Self-esteem is different culturally.[i] For example, in some studies North American young people had higher scores than Chinese and Japanese students, and students in the UK had higher scores than students in Nigeria. Another study found that self-esteem is more associated with life satisfaction and well-being in individualistic cultures like the US than in collectivist ones like China and Korea. Low self-esteem in adolescents is associated with external locus of control, higher depression rates, and lower academic achievement, High self-esteem is linked to parental warmth and acceptance both in some Western countries and China and Japan. A study of 11th graders in the US, Czech Republic, China and Korea found higher self-image in the US and China with less depression than in Czech Republic and Korea, indicating the degree of individualism wasn’t influential, while parental influence is important. Boys had slightly higher self-esteem scores, but not to the point of statistical significance. For all four countries, students with more educated parents had higher self-esteem.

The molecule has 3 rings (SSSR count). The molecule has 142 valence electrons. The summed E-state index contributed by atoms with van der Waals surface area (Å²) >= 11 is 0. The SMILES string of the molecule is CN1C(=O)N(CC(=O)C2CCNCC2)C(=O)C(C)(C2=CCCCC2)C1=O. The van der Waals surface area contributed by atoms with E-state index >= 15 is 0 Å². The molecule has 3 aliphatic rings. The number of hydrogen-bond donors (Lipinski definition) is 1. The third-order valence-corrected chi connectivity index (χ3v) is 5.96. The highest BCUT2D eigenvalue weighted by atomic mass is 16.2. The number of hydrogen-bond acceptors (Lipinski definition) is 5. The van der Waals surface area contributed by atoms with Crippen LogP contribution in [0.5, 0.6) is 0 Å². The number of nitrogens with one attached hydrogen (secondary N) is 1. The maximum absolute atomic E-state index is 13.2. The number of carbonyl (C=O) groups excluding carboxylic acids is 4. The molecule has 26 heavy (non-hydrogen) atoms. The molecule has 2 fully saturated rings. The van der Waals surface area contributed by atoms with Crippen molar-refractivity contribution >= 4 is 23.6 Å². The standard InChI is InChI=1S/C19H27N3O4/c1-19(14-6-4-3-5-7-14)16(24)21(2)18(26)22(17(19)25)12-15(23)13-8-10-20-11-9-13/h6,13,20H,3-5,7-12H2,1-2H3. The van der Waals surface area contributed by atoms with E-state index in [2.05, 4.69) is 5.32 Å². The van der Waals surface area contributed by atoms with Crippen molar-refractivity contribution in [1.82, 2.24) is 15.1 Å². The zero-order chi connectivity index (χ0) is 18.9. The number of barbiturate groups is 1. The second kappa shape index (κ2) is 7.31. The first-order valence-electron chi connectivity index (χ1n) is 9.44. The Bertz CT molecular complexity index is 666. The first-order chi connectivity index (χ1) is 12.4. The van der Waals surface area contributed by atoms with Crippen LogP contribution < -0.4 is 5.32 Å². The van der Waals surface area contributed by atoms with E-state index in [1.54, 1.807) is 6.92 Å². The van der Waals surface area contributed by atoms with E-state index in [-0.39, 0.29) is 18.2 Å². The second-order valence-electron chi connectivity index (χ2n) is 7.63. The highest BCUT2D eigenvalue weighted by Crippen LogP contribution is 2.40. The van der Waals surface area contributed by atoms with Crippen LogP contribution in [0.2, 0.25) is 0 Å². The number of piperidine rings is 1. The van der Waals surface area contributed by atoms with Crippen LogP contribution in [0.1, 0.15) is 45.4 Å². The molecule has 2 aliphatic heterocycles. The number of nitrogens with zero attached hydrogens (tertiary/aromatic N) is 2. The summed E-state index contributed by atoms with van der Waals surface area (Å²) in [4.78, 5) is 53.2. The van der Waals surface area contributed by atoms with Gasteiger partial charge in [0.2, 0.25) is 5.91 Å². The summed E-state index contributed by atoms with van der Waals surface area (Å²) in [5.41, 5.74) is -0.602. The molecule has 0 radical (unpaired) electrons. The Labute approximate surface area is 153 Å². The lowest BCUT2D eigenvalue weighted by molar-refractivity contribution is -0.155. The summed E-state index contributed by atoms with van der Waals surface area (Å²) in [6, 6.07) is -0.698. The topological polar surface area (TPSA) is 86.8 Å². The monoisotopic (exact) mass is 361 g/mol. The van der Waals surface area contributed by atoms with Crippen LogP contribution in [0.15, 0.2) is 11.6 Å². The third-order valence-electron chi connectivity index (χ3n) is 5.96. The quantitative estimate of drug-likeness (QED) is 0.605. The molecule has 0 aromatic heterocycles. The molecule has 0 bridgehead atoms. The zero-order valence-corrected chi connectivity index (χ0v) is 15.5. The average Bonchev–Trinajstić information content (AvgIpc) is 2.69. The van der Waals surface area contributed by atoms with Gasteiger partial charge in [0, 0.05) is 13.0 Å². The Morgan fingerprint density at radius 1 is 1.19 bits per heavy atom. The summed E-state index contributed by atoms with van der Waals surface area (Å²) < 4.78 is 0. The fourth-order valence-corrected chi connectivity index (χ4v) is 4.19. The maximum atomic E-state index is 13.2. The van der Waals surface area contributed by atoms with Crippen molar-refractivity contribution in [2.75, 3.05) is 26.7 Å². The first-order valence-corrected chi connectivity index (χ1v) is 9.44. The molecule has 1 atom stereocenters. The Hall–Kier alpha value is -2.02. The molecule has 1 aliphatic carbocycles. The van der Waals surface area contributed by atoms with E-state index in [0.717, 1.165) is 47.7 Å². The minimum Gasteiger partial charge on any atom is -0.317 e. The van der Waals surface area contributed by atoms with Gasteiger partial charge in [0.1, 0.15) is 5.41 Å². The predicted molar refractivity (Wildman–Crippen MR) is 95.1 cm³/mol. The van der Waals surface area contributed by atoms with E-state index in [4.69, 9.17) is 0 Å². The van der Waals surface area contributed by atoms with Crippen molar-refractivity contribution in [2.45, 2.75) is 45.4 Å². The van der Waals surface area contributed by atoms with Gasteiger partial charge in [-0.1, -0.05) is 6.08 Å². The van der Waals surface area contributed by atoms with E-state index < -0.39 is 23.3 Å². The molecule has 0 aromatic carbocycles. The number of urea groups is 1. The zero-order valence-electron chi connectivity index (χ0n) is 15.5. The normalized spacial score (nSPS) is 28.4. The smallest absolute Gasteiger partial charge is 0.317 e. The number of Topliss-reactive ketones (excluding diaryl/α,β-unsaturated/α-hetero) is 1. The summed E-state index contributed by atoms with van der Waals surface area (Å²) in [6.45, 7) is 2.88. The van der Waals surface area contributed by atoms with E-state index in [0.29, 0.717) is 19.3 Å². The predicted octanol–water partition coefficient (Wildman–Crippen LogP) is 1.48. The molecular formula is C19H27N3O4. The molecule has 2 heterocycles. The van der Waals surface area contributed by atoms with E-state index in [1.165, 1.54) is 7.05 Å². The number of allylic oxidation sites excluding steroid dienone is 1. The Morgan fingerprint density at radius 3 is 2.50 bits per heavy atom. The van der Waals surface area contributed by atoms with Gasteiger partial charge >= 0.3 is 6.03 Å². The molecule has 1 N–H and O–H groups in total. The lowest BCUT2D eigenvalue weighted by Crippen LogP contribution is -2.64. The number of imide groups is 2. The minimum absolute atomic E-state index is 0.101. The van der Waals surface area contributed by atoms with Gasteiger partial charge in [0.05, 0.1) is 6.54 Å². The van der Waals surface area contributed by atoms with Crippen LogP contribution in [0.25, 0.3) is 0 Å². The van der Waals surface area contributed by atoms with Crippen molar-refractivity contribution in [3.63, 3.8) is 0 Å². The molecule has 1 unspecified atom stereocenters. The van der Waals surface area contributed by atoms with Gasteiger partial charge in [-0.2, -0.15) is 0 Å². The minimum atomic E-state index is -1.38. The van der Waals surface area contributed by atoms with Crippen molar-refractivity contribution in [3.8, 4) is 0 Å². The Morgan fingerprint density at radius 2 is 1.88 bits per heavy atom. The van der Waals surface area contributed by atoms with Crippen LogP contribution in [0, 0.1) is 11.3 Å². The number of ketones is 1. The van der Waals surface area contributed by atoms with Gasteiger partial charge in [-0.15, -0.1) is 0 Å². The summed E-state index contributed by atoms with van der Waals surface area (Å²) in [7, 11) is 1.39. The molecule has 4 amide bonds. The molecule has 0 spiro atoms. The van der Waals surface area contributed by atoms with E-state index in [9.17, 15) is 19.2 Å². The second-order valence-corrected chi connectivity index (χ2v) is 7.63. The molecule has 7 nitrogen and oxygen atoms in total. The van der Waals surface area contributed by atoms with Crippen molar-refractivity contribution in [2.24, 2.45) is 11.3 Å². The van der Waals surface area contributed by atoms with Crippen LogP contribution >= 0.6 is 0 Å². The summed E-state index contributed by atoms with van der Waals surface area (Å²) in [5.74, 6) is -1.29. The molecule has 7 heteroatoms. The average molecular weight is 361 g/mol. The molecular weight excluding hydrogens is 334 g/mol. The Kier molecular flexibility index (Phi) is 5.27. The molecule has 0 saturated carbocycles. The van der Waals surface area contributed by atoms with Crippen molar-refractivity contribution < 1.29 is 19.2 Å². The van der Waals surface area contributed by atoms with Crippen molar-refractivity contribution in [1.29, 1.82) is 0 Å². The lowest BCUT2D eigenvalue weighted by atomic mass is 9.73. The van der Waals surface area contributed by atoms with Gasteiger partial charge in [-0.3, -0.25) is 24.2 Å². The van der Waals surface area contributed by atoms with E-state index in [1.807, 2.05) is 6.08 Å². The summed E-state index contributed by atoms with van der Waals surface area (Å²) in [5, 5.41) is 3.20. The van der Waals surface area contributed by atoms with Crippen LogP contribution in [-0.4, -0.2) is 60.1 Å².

[i] Susan Farruggia, et al., “Adolescent Self-Esteem in Cross-Cultural Perpective Testing Measurement equivalence and a Mediation Model,” Journal of Cross-Cultural Psychology, November 2004.